When Da'Sean Butler went down with a brutal ACL tear and MCL bruise in West Virginia's Final Four loss to Duke on April 3, it was clear that his college basketball career was over. What was put in more serious jeopardy was Butler's professional life: What effect would the knee injury, which came so close to draft season, have on his chances of making it to the Association? The simple answer is that it wouldn't be good. An ACL injury is a risk, and NBA teams like to mitigate such risk. Butler wasn't a lock to be in the lottery or even the first round when he was healthy. Without the chance to participate in draft workouts, attend the combine, or play in summer league, the cold calculus of the situation is easy to read.
Here's the thing about Butler, though. He's tough. He gets it. And if there was anyone you'd be willing to bet could come back from an ACL injury and make the NBA, well, my money's on Butler. Why? This:
"There's always maybe one or two days every two weeks where rehab gets so bad that I'll just sit down and think, 'Man, I hate this,' '' Butler said. "But you have to keep your faith and understand that everything happens for a reason. It's going to be painful, but you have to go with it and just roll with the punches. I have my days when I think, 'OK, I don't want to play basketball anymore. It's time to start thinking about coaching so I can get this ice off my knee.' But if I stick it out it's going to make me a tougher person and a player. But I'll look back on it one day and know that if I can take it, I mean anybody can take it."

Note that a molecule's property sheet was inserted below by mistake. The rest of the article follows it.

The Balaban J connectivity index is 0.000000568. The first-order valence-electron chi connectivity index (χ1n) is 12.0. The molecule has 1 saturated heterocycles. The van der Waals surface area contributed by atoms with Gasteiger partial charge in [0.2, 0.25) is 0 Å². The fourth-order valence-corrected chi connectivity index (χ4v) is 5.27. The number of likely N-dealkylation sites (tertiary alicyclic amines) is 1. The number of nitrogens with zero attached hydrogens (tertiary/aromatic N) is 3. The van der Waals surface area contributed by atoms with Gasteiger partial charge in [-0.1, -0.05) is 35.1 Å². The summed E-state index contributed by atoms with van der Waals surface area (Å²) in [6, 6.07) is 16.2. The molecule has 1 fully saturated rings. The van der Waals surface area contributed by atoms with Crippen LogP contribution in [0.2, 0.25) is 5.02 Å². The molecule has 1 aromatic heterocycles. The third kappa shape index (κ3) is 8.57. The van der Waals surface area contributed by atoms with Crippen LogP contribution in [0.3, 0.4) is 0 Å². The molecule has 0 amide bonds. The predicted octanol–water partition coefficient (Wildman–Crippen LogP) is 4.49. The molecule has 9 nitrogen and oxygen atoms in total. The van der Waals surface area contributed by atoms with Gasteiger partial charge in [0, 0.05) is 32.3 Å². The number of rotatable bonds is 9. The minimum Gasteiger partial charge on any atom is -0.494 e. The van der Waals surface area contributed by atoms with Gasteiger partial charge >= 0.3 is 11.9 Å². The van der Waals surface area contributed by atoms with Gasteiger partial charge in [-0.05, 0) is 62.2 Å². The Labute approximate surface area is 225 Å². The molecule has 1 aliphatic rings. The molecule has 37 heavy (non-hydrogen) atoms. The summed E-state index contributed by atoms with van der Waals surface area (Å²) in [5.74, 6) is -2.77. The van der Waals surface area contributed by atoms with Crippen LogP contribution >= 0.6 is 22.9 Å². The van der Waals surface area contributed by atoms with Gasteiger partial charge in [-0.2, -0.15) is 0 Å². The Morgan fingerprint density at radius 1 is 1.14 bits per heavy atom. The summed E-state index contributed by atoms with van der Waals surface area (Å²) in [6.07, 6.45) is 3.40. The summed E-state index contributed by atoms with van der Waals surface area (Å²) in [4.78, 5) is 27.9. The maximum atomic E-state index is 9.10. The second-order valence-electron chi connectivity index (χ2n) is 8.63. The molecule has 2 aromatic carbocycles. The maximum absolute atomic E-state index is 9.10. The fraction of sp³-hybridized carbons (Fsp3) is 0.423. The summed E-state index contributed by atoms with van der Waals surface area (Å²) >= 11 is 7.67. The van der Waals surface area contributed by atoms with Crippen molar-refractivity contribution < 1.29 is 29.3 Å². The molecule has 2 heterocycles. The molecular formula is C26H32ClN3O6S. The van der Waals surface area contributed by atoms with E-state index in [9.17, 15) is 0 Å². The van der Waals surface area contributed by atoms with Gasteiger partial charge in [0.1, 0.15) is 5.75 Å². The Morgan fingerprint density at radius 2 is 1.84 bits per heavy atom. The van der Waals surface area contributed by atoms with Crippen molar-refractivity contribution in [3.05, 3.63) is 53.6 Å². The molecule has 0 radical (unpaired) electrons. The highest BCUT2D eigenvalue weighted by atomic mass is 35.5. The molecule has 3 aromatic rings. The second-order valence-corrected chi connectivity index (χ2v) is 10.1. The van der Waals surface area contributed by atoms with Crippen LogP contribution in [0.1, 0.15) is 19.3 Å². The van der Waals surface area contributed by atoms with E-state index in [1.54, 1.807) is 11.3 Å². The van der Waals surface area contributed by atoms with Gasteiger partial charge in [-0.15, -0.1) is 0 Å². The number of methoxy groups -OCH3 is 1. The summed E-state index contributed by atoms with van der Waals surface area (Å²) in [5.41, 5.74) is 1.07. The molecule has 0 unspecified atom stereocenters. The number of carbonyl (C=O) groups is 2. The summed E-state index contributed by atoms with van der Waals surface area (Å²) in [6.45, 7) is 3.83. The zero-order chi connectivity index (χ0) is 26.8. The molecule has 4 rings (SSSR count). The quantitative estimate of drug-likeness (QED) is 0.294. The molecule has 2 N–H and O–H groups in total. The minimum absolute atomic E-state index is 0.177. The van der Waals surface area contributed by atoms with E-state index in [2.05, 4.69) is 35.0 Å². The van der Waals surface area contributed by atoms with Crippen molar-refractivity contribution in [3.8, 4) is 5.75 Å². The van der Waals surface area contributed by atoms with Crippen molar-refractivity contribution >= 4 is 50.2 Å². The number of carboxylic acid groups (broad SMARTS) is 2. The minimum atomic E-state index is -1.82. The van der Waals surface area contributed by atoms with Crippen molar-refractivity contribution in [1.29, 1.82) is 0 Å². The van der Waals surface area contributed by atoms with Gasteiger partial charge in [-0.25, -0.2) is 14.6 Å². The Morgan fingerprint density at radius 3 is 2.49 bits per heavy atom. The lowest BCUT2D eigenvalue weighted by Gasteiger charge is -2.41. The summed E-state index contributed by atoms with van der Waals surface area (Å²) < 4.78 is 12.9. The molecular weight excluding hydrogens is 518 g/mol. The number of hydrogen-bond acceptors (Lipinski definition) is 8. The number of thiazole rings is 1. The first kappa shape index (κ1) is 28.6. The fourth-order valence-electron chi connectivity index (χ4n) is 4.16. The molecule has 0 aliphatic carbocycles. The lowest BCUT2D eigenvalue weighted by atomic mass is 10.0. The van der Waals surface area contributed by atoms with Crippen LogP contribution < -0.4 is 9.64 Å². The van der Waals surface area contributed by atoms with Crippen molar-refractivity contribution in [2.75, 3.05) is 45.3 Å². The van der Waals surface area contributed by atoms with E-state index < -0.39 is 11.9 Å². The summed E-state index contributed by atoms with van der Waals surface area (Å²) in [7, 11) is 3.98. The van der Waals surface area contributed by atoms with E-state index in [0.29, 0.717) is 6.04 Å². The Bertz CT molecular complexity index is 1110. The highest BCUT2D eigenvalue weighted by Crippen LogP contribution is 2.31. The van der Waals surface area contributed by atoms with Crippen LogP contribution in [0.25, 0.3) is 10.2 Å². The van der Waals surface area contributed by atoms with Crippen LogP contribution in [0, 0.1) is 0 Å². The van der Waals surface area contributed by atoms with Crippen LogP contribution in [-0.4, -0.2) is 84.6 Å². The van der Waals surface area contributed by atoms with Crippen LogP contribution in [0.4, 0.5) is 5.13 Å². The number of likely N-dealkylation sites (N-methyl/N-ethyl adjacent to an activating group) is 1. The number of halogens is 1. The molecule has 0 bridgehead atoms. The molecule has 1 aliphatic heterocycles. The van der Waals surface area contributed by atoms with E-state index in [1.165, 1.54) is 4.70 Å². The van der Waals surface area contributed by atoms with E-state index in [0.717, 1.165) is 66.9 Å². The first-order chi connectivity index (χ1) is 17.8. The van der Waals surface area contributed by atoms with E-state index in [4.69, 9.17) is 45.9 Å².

"By the end of the day, things will change. They always do,'' Butler said. "One day I'm not running, the next day I am. But if things don't work out in the draft, then I'll just find another route.''
"You can't help but look at the reality of the situation, which in my case was that I had worked myself into something and then I lost it,'' Butler said. "But I always look at the positives of everything. No, I'm not going to get guaranteed money right off the bat, but even if I just go and get a one-year contract and work hard and they keep me, then I get guaranteed money the next year. It's all up to me.''
Sure, Da'Sean Butler may not get drafted. He may have to find a different route to the NBA. He may have to play in the D-League, or overseas, or wherever. That he recognizes this is a major step toward making it happen. But if he keeps approaching his injury and its effect on his basketball career with this sort of mature, intelligent, downright forgiving perspective -- when most of us would be cursing the basketball gods and whining that we'd been unjustly robbed -- he'll be just fine. At this point, it's all he can do.